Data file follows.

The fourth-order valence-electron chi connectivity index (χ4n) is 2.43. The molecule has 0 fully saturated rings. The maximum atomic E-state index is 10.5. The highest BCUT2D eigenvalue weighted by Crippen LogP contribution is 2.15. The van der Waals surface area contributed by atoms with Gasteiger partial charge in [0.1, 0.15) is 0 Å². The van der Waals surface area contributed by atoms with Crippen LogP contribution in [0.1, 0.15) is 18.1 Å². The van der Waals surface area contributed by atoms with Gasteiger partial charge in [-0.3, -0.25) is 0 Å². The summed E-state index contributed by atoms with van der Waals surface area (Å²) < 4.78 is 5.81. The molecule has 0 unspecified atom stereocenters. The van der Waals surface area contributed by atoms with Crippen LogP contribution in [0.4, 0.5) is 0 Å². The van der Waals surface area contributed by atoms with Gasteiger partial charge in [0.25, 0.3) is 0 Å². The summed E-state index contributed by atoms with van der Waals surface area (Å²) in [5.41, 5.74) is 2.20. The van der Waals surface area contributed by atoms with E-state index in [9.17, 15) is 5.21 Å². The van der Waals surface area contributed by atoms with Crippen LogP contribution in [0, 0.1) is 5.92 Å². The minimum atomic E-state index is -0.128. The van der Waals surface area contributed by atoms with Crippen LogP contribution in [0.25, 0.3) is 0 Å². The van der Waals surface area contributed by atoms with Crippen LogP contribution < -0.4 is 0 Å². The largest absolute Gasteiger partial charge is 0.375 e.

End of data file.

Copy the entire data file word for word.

The fourth-order valence-electron chi connectivity index (χ4n) is 2.43. The molecule has 0 fully saturated rings. The maximum atomic E-state index is 10.5. The highest BCUT2D eigenvalue weighted by Crippen LogP contribution is 2.15. The van der Waals surface area contributed by atoms with Gasteiger partial charge in [0.1, 0.15) is 0 Å². The van der Waals surface area contributed by atoms with Crippen LogP contribution in [0.1, 0.15) is 18.1 Å². The van der Waals surface area contributed by atoms with Gasteiger partial charge in [-0.3, -0.25) is 0 Å². The summed E-state index contributed by atoms with van der Waals surface area (Å²) < 4.78 is 5.81. The molecule has 0 unspecified atom stereocenters. The van der Waals surface area contributed by atoms with Crippen LogP contribution in [0.4, 0.5) is 0 Å². The van der Waals surface area contributed by atoms with Gasteiger partial charge in [0.25, 0.3) is 0 Å². The summed E-state index contributed by atoms with van der Waals surface area (Å²) in [5.41, 5.74) is 2.20. The van der Waals surface area contributed by atoms with E-state index in [9.17, 15) is 5.21 Å². The van der Waals surface area contributed by atoms with Crippen LogP contribution in [0, 0.1) is 5.92 Å². The minimum atomic E-state index is -0.128. The van der Waals surface area contributed by atoms with Crippen LogP contribution in [0.25, 0.3) is 0 Å². The van der Waals surface area contributed by atoms with Crippen LogP contribution < -0.4 is 0 Å². The largest absolute Gasteiger partial charge is 0.375 e.